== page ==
In the field of precise attitude determination for spacecraft in near Earth orbit, it is possible to utilize many attitude sensors: 3-Axis Rate Gyros, Star-Sensor, Sun-Sensor, Magnetometer, Infrared Horizon-Sensor, etc. These sensors offer various kinds of information, and thus lead to different attitude determination strategies. Methods such as the optimized TRIAD method [1], Q-method [2], Unscented Kalman Filter (UKF) [3], as well as the FKF method described in this paper, are prevalent. Basically, they are implemented according to the kinematic model of spacecraft attitude motion, achieving information fusion and global optimal estimation. By taking advantage of multi-sensors’ information while avoiding their disadvantages, these methods acquire higher attitude determination accuracy, and higher malfunction tolerance capacity. Thus it is possible to obtain attitude estimation that is better than single sensor observation accuracy. Or in other words, to fulfill the same attitude determination accuracy requirement of a system, it presumably decreases the demand in performance indices of each sensor, remarkably reducing the total budget of the attitude determination system [4]. However, the characteristics of different sensors differ greatly. As for the three attitude sensors utilized in this paper: 3-Axis Rate Gyros have excellent performance in a short period, whereas the residuals of observation attitude will accumulate quickly, and result in unacceptable accuracy in the long term; GPS is lower in price and mass, but it will be jammed easily by complicated space circumstance and high-dynamic relative motion between GPS satellites and the spacecraft; and Star- Sensor is known to be the best attitude sensor, however, it will be interrupted by sunlight, and reflective light from the earth. What is more, it is extremely expensive, exerting great pressure on the attitude determination system budget [5].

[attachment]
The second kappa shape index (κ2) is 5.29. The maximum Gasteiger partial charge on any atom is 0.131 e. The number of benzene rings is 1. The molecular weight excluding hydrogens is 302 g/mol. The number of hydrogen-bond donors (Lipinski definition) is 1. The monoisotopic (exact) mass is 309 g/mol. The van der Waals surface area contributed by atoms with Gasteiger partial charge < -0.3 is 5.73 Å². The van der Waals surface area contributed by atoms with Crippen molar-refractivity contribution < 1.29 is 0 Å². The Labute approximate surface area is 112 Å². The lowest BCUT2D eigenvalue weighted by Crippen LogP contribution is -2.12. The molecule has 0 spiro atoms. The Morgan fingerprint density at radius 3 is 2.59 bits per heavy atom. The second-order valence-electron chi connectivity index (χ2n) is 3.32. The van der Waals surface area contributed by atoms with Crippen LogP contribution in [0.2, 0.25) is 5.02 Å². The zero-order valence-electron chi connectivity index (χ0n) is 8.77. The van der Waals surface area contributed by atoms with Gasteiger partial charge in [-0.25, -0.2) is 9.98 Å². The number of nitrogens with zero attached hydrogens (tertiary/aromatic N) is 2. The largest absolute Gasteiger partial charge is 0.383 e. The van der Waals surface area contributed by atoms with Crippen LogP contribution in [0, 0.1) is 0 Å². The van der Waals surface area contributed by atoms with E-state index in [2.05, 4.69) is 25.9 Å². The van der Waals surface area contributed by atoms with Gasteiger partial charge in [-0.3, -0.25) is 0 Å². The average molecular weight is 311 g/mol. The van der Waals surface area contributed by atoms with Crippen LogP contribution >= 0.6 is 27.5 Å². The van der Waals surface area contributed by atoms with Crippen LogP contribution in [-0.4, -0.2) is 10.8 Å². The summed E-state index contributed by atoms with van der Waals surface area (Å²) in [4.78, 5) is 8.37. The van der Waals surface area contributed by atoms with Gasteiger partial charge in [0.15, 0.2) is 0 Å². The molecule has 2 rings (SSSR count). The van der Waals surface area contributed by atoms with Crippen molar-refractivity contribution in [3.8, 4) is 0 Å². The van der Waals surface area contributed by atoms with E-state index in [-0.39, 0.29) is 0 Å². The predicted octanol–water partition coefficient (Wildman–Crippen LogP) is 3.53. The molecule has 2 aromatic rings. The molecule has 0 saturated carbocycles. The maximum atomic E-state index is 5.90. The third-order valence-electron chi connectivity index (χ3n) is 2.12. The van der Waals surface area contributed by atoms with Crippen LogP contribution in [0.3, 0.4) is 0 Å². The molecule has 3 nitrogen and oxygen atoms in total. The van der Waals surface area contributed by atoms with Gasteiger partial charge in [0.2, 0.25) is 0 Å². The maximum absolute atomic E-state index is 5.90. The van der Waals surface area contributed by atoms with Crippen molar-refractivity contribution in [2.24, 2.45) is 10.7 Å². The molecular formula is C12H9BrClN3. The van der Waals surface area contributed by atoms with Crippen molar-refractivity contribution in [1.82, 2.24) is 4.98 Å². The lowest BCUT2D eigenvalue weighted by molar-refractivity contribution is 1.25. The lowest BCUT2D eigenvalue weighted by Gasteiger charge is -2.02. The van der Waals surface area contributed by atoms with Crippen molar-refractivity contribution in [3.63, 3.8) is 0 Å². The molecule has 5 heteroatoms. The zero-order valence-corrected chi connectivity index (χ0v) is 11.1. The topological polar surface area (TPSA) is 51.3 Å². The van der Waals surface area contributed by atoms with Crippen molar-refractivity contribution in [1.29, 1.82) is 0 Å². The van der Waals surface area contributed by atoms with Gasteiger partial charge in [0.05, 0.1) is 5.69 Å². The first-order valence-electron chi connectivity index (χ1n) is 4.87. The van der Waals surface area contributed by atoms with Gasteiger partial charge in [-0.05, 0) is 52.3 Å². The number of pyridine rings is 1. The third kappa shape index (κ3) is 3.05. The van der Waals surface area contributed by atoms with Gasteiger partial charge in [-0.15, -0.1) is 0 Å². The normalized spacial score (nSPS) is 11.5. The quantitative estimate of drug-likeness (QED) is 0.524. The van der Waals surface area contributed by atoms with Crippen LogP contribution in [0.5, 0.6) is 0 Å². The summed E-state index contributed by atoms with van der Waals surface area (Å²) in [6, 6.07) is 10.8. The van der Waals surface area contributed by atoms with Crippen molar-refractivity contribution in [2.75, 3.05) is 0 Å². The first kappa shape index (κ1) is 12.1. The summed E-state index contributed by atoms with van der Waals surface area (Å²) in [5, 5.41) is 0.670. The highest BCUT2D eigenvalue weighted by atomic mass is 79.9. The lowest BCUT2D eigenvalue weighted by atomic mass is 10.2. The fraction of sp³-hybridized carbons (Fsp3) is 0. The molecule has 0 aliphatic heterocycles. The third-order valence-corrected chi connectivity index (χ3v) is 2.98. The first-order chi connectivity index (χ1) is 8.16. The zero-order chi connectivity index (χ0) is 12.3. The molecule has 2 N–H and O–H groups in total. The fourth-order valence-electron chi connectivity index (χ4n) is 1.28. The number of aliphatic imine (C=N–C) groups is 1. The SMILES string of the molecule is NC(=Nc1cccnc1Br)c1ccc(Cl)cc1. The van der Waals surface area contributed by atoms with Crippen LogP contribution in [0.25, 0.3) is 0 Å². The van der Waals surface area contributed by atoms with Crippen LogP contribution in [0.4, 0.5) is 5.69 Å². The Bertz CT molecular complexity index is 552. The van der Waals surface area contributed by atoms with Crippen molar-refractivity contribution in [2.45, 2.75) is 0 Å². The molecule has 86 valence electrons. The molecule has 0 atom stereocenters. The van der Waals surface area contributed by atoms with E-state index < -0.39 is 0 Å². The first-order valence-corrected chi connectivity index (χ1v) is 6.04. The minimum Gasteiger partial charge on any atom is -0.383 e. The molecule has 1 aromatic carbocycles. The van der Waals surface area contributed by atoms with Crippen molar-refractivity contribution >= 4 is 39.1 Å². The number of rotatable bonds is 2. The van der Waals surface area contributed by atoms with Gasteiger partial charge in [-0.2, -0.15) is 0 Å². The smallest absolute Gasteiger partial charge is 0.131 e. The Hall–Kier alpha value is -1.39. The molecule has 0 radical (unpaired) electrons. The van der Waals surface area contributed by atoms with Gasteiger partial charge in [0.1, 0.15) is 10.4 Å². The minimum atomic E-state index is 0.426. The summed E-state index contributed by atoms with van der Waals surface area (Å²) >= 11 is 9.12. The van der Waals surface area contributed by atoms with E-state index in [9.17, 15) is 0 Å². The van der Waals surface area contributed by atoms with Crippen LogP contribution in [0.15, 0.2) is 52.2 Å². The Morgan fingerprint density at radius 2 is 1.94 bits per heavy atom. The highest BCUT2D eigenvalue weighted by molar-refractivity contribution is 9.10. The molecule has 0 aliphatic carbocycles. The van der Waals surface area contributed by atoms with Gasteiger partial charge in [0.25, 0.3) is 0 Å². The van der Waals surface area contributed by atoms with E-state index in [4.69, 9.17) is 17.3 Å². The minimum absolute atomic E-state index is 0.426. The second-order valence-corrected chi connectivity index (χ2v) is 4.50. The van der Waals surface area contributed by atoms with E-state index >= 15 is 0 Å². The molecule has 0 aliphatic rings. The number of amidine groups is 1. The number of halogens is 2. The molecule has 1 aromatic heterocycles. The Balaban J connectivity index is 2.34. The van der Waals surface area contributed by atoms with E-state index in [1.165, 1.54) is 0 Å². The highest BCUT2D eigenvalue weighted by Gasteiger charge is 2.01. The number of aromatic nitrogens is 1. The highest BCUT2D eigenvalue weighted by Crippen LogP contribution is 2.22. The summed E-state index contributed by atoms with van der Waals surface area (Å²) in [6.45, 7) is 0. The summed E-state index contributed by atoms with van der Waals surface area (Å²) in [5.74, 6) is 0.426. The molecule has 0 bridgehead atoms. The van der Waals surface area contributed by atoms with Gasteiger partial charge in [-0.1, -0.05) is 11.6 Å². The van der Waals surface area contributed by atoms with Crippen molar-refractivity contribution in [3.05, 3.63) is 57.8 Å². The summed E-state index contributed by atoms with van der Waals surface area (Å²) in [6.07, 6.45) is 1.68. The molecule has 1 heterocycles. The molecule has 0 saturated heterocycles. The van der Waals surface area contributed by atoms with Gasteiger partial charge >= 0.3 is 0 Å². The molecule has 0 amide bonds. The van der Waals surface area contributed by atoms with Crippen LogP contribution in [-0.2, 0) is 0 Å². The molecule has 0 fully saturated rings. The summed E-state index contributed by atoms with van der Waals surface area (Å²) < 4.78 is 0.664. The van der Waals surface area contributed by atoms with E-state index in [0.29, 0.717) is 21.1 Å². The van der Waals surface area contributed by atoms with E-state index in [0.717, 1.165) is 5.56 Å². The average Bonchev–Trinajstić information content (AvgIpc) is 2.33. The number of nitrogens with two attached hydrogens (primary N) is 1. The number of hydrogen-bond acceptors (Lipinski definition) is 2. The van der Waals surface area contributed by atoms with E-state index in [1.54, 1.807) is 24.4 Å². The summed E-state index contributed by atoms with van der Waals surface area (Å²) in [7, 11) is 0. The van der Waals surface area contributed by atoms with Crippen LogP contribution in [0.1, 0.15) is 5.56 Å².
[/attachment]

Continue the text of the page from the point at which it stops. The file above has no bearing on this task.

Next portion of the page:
Another complex problem is the information fusion strategy of sensors. Generally speaking, the Kalman filter is a classical recursive filter, with good performance in dealing with white noise, and achieving optimal estimation [6]. To cope with the fusion process of useful information, Pearson issued the Federated Kalman Filter method, which introduces a process of erecting several subsystem filters, and centralizing the final information fusion step in a main filter, which eventually outputs the global estimation of a complex system [7]. Besides, these sensors have different update rates, bringing unavoidable interference to the ultimate information fusion process. To utilize all these information effectively, a variable step size state prediction Kalman filter is established. It updates and predicts a sensor’s state, when the sensor is in update gaps. When all the sensors’ observation data are accessible, their data are then allowed to be involved in a filtering process [8].
This paper is organized as follows: In section 2, two subsystem Kalman filters are established. In section 3, an FKF is established to acquire global estimation, and fault tolerant design is added, on the basis of
The attitude determination residuals in quaternion form are set as main state variables, while the biases between the GPS’s outputted attitude and estimated attitude are set as observation variables.
2.1.1 State Equation